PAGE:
With summer upon us, energy efficiency is one of the last things on our minds. Rising temperatures can lead to higher energy bills, especially in southern states. Cooling systems must work harder. Also, hotter weather tends to hide some inefficiencies. Here are a few tips to check out during the hot summer days.
Water cooling systems tend to work harder as cooling demands increase. In some plants, cooling limits rates, which reduces efficiency. Fouling and temperature are working against you.
Fouling requires more control of chemical additives and blowdown. To minimize cost at maximum efficiency automate this process to control blowdown rate and use of chemical additive. Installing an automatic system often provides immediate savings of make-up water and chemicals. More importantly, it provides longer-term savings of equipment and reduced fouling.
Make sure cooling towers are in tip-top shape. Inspect bays and fix systems as the coldest water possible is needed to meet cooling needs. If rates become too limited, attach a supplemental cooling system to your most limited areas.
I had a process unit that was at the furthest point from the cooling tower and at a higher elevation. Every summer, cooling the towers in this area limited the entire plant. Improper cooling of this one area was responsible for inefficiency in the entire plant.
Adding a supplemental cooling system was a short-term solution. The exchangers were cleaned and isolated and a rental water tower was brought in. For even better control, cooling water was replaced with a glycol-water solution to reduce possible fouling. Only the most limited towers were put on this system. The exchanger return was fan cooled before exchanging with water to further reduce load. This system can be costly, but the multiple effect on the entire plant easily paid for it in energy savings and increased capacity. Later, a permanent closed-loop glycol-water system was installed based on saving the rental cost and the positive results of better cooling.
Two of the biggest hidden summer costs are steam and air. Both tend to increase for a variety of reasons. For steam, it’s much easier to spot a leak in the middle of winter in a northern state than the middle of summer. But in summer, sometimes you can hear leaks but just can’t see or know how much steam you’re losing. A steam system audit does the trick. Do a steam trap audit and bring in someone who can look at the whole system. I’m always amazed at how much can be found. In one audit, venting of low-pressure steam occurred while high-pressure steam was let down. The funny part was that these things were happening within five feet of each other.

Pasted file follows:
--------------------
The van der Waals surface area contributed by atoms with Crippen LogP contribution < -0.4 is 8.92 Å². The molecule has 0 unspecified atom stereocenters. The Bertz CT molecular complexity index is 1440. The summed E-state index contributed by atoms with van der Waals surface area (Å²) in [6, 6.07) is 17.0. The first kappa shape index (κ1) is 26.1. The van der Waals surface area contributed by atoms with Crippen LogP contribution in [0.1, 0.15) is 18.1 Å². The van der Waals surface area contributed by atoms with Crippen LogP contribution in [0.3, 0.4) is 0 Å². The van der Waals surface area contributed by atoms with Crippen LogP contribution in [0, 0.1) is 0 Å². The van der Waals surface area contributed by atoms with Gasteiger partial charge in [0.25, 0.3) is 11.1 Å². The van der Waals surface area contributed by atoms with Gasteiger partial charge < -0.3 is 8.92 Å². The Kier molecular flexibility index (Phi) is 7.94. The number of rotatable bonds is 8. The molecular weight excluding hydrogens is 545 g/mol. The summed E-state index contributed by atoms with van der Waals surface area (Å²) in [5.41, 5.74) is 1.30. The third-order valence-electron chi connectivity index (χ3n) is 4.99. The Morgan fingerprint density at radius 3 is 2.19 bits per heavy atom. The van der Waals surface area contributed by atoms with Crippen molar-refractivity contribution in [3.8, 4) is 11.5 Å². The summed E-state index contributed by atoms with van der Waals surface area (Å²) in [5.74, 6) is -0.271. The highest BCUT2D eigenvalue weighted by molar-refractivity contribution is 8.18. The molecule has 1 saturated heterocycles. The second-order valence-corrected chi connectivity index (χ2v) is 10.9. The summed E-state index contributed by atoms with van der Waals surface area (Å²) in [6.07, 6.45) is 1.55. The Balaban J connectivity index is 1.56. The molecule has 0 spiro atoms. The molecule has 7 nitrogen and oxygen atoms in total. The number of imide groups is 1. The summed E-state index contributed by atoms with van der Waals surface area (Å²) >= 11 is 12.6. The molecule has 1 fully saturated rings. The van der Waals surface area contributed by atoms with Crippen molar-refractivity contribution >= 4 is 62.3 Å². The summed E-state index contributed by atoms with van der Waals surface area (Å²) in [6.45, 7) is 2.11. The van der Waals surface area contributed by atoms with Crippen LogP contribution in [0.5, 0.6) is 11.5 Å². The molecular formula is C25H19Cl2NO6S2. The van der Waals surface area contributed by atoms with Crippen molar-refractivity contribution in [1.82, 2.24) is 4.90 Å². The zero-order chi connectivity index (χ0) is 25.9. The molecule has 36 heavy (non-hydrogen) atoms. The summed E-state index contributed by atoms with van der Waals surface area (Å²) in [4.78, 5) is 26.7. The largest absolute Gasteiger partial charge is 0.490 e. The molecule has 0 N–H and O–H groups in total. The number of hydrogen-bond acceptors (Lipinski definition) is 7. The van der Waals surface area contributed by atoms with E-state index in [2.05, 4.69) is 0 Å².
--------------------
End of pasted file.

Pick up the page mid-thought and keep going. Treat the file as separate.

For air, systems that were fine in winter can expand enough to let all the air out. As a corporate energy director, I would scour utility requisitions every spring looking for requests for air compressor rentals. As a process designer, I knew that air requirements are typically overstated. Compressed air systems are usually bought to meet that requirement at 50%-70% load (depending on how many compressors and redundancy) so only inefficiency accounts for a majority of these requests. When I found the requests, I required a compressed air audit. In one plant, the auditor discovered that 50% of the air was leaking out of the system. The plant had two rental compressors already and was requesting a third. After the audit, all rentals were removed.
Electricity also is tricky during summer. Your local utility probably has a tier on-peak/off-peak program. If so, the money that can be saved can literally cut costs in half. In those systems, it becomes imperative to look at managing load. In one plant, they moved all their oil movement activities to off-peak hours to gain tremendous savings. Plants that generate electricity can likely benefit from reducing electric production during off-peak when rates may be cheaper. In some cases, the utility pays for the changes because they help their off-peak demand management. Software is available with some utilities that provides hour-by-hour current and future buy/sell price plus the next day’s expected price. Incorporating this is a bit of work, but if you’re in an area subject to brownouts, pricing isn’t only good for electric savings, it may also prevent power disruption.
So, enjoy your summer, but first try to take advantage of some easy money.
Gary Faagau is Chemical Processing's Energy Columnist. You can e-mail him at GFaagau@putman.net.